A recent investigation by SecretReporters has revealed that the security guards and cleaners employed by the Ministry of Niger Delta Affairs (MNDA) in Calabar have not received their salaries for 17 months. This is not the first time such an issue has been reported, as similar cases were also documented in other states where the ministry has offices. Despite promises from MNDA’s administration in Calabar to address the situation, the guards and cleaners have yet to receive their long-overdue payments. This report investigates the reasons behind the non-payment of salaries and the impact it has had on the affected workers.
In 2016, The Punch newspaper reported on the plight of MNDA employees in various states who had been prevented from accessing their offices due to non-payment of salaries. Security guards had locked the gates, and employees were unable to work. Fast forward to 2023, and the situation remains the same for guards and cleaners at the ministry’s Calabar office. This raises questions about the ministry’s commitment to its workers and its responsibility to ensure timely payment of salaries.
One of the guards at the Calabar office, who wished to remain anonymous, shared his experience with SecretReporters. He explained that he had worked with the ministry since its establishment and had never received regular payment. Initially, they were hired as contract guards, but after their contracts were terminated, the ministry retained them as casual staff. Despite this, payment of their salaries has remained an ongoing issue. The supervisor, Isek Henry, is owed a staggering N680,000, while Jeptha Henshaw, Monday Enya, and Grace Iyang, who are all cleaners, are also owed significant amounts.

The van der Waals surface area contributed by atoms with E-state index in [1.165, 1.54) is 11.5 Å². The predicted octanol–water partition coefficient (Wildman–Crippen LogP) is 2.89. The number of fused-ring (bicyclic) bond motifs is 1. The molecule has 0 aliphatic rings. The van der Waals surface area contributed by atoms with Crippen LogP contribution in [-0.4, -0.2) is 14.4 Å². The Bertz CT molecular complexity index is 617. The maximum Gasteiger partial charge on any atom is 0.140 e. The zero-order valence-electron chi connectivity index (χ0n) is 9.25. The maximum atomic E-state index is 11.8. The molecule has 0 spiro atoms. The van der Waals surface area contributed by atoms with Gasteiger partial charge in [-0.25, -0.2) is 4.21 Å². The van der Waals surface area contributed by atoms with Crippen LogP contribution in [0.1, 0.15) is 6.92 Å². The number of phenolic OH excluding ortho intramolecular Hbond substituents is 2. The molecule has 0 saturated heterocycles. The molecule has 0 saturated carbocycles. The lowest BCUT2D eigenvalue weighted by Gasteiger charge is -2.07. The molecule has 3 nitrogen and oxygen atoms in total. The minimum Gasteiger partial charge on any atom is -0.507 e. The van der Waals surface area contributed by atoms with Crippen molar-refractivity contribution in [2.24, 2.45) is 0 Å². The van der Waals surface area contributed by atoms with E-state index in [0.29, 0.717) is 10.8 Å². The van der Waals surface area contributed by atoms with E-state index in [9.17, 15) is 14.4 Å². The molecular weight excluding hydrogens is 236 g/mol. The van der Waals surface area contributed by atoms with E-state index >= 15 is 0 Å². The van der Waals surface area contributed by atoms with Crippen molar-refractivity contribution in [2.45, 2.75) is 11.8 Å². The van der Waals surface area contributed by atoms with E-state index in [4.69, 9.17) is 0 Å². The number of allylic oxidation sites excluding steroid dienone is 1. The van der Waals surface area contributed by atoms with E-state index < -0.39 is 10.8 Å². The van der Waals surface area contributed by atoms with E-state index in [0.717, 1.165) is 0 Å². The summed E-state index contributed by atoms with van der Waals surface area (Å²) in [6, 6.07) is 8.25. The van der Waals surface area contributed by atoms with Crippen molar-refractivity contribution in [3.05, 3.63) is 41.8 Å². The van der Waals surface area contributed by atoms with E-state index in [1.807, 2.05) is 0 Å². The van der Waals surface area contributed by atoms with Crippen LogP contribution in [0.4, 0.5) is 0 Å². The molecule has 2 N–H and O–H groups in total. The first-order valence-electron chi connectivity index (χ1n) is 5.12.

When contacted, the MNDA’s administration in Calabar claimed that the guards were not directly employed by the ministry. Instead, they were absorbed after their contract was terminated, with the plan of using maintenance allowances from the headquarters for their salaries. However, the maintenance funds stopped coming in at some point, making it difficult for the office to meet the guards’ salary demands. The administration has made several appeals to the ministry’s headquarters in Abuja, but the payment is yet to materialize.
The non-payment of salaries to guards and cleaners at the MNDA’s Calabar office is a severe issue that needs to be addressed urgently as the ministry must fulfill its obligation to its workers and ensure that they receive their rightful payments. Nigerian especially these affected workers are calling on the relevant authorities to investigate this non-payment of salaries as this raises questions about the ministry’s commitment to workers’ welfare and highlights the need for a more proactive approach to addressing salary-related issues.